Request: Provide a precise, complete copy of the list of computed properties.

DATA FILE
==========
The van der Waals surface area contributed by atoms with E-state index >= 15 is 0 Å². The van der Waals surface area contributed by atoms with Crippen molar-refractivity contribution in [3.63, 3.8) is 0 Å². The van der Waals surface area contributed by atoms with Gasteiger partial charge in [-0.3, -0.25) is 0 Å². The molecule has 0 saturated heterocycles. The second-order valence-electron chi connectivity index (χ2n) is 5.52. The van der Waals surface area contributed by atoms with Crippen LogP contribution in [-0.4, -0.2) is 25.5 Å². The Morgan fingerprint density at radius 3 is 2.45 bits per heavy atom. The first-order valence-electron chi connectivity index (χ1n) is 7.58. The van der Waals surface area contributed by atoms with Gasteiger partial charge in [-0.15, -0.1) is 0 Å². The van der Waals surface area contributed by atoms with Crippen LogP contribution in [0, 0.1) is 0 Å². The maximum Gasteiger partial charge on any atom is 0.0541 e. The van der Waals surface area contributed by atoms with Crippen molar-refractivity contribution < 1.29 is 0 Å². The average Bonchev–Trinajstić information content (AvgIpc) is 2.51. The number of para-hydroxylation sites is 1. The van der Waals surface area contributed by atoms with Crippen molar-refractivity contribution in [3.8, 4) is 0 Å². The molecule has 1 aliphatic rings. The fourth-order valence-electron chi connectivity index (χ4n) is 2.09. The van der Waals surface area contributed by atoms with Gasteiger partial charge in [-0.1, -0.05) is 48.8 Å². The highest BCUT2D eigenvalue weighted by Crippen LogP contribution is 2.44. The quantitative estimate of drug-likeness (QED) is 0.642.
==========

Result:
The van der Waals surface area contributed by atoms with E-state index >= 15 is 0 Å². The van der Waals surface area contributed by atoms with Crippen molar-refractivity contribution in [3.63, 3.8) is 0 Å². The van der Waals surface area contributed by atoms with Gasteiger partial charge in [-0.3, -0.25) is 0 Å². The molecule has 0 saturated heterocycles. The second-order valence-electron chi connectivity index (χ2n) is 5.52. The van der Waals surface area contributed by atoms with Crippen LogP contribution in [-0.4, -0.2) is 25.5 Å². The Morgan fingerprint density at radius 3 is 2.45 bits per heavy atom. The first-order valence-electron chi connectivity index (χ1n) is 7.58. The van der Waals surface area contributed by atoms with Gasteiger partial charge in [-0.15, -0.1) is 0 Å². The van der Waals surface area contributed by atoms with Crippen LogP contribution in [0, 0.1) is 0 Å². The maximum Gasteiger partial charge on any atom is 0.0541 e. The van der Waals surface area contributed by atoms with Crippen molar-refractivity contribution < 1.29 is 0 Å². The average Bonchev–Trinajstić information content (AvgIpc) is 2.51. The number of para-hydroxylation sites is 1. The van der Waals surface area contributed by atoms with Crippen molar-refractivity contribution in [3.8, 4) is 0 Å². The molecule has 1 aliphatic rings. The fourth-order valence-electron chi connectivity index (χ4n) is 2.09. The van der Waals surface area contributed by atoms with Gasteiger partial charge in [-0.1, -0.05) is 48.8 Å². The highest BCUT2D eigenvalue weighted by Crippen LogP contribution is 2.44. The quantitative estimate of drug-likeness (QED) is 0.642.